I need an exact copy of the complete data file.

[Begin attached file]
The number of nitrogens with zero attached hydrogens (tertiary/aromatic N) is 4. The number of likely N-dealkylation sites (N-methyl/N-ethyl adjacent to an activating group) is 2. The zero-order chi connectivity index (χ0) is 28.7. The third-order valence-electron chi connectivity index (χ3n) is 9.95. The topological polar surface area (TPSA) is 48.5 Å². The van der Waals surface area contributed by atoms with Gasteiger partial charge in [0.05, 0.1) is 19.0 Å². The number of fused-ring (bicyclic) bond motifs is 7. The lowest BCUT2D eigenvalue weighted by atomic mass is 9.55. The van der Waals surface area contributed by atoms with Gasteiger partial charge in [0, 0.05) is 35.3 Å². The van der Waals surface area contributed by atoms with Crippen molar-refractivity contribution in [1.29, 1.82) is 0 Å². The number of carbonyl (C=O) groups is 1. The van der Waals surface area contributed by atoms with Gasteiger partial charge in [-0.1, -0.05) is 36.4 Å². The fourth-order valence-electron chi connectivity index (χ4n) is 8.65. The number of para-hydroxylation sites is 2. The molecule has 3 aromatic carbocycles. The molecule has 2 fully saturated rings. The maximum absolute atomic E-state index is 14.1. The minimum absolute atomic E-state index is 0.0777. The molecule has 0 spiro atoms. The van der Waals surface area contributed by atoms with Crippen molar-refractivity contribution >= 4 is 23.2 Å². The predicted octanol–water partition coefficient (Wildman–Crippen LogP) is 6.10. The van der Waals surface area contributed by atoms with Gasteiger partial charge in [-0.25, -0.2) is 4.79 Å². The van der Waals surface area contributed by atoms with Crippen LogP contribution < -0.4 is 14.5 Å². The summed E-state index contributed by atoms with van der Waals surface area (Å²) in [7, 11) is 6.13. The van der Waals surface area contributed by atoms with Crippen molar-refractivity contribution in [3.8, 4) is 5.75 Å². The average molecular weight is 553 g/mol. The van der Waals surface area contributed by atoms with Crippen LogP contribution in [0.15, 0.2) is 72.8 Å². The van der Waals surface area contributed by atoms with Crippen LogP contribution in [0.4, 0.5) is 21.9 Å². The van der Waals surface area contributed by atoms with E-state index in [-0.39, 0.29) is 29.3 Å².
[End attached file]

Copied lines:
The number of nitrogens with zero attached hydrogens (tertiary/aromatic N) is 4. The number of likely N-dealkylation sites (N-methyl/N-ethyl adjacent to an activating group) is 2. The zero-order chi connectivity index (χ0) is 28.7. The third-order valence-electron chi connectivity index (χ3n) is 9.95. The topological polar surface area (TPSA) is 48.5 Å². The van der Waals surface area contributed by atoms with Gasteiger partial charge in [0.05, 0.1) is 19.0 Å². The number of fused-ring (bicyclic) bond motifs is 7. The lowest BCUT2D eigenvalue weighted by atomic mass is 9.55. The van der Waals surface area contributed by atoms with Gasteiger partial charge in [0, 0.05) is 35.3 Å². The van der Waals surface area contributed by atoms with Crippen molar-refractivity contribution in [1.29, 1.82) is 0 Å². The number of carbonyl (C=O) groups is 1. The van der Waals surface area contributed by atoms with Gasteiger partial charge in [-0.1, -0.05) is 36.4 Å². The fourth-order valence-electron chi connectivity index (χ4n) is 8.65. The number of para-hydroxylation sites is 2. The molecule has 3 aromatic carbocycles. The molecule has 2 fully saturated rings. The maximum absolute atomic E-state index is 14.1. The minimum absolute atomic E-state index is 0.0777. The molecule has 0 spiro atoms. The van der Waals surface area contributed by atoms with Crippen molar-refractivity contribution >= 4 is 23.2 Å². The predicted octanol–water partition coefficient (Wildman–Crippen LogP) is 6.10. The van der Waals surface area contributed by atoms with Gasteiger partial charge in [-0.25, -0.2) is 4.79 Å². The van der Waals surface area contributed by atoms with Crippen LogP contribution < -0.4 is 14.5 Å². The summed E-state index contributed by atoms with van der Waals surface area (Å²) in [7, 11) is 6.13. The van der Waals surface area contributed by atoms with Crippen molar-refractivity contribution in [3.8, 4) is 5.75 Å². The average molecular weight is 553 g/mol. The van der Waals surface area contributed by atoms with Crippen LogP contribution in [0.15, 0.2) is 72.8 Å². The van der Waals surface area contributed by atoms with Crippen LogP contribution in [0.4, 0.5) is 21.9 Å². The van der Waals surface area contributed by atoms with E-state index in [-0.39, 0.29) is 29.3 Å².